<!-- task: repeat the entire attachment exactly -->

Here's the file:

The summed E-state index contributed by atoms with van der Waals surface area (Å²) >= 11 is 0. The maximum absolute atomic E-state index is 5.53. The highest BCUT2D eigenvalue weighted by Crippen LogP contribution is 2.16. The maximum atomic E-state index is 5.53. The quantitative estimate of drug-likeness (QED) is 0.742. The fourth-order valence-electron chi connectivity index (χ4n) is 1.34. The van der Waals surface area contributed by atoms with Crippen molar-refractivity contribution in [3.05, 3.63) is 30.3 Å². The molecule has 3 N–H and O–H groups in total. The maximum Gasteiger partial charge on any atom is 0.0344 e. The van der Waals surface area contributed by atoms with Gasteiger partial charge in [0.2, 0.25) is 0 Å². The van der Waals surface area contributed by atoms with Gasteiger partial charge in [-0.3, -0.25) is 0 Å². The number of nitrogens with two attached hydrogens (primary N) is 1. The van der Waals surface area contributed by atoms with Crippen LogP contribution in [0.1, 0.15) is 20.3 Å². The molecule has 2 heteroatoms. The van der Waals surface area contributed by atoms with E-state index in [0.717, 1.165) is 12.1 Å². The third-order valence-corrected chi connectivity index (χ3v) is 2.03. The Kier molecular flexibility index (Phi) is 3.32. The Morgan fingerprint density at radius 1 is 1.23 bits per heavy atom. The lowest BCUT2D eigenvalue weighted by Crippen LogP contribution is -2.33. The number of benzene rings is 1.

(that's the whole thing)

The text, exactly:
The summed E-state index contributed by atoms with van der Waals surface area (Å²) >= 11 is 0. The maximum absolute atomic E-state index is 5.53. The highest BCUT2D eigenvalue weighted by Crippen LogP contribution is 2.16. The maximum atomic E-state index is 5.53. The quantitative estimate of drug-likeness (QED) is 0.742. The fourth-order valence-electron chi connectivity index (χ4n) is 1.34. The van der Waals surface area contributed by atoms with Crippen molar-refractivity contribution in [3.05, 3.63) is 30.3 Å². The molecule has 3 N–H and O–H groups in total. The maximum Gasteiger partial charge on any atom is 0.0344 e. The van der Waals surface area contributed by atoms with Gasteiger partial charge in [0.2, 0.25) is 0 Å². The van der Waals surface area contributed by atoms with Gasteiger partial charge in [-0.3, -0.25) is 0 Å². The number of nitrogens with two attached hydrogens (primary N) is 1. The van der Waals surface area contributed by atoms with Crippen LogP contribution in [0.1, 0.15) is 20.3 Å². The molecule has 2 heteroatoms. The van der Waals surface area contributed by atoms with E-state index in [0.717, 1.165) is 12.1 Å². The third-order valence-corrected chi connectivity index (χ3v) is 2.03. The Kier molecular flexibility index (Phi) is 3.32. The Morgan fingerprint density at radius 1 is 1.23 bits per heavy atom. The lowest BCUT2D eigenvalue weighted by Crippen LogP contribution is -2.33. The number of benzene rings is 1.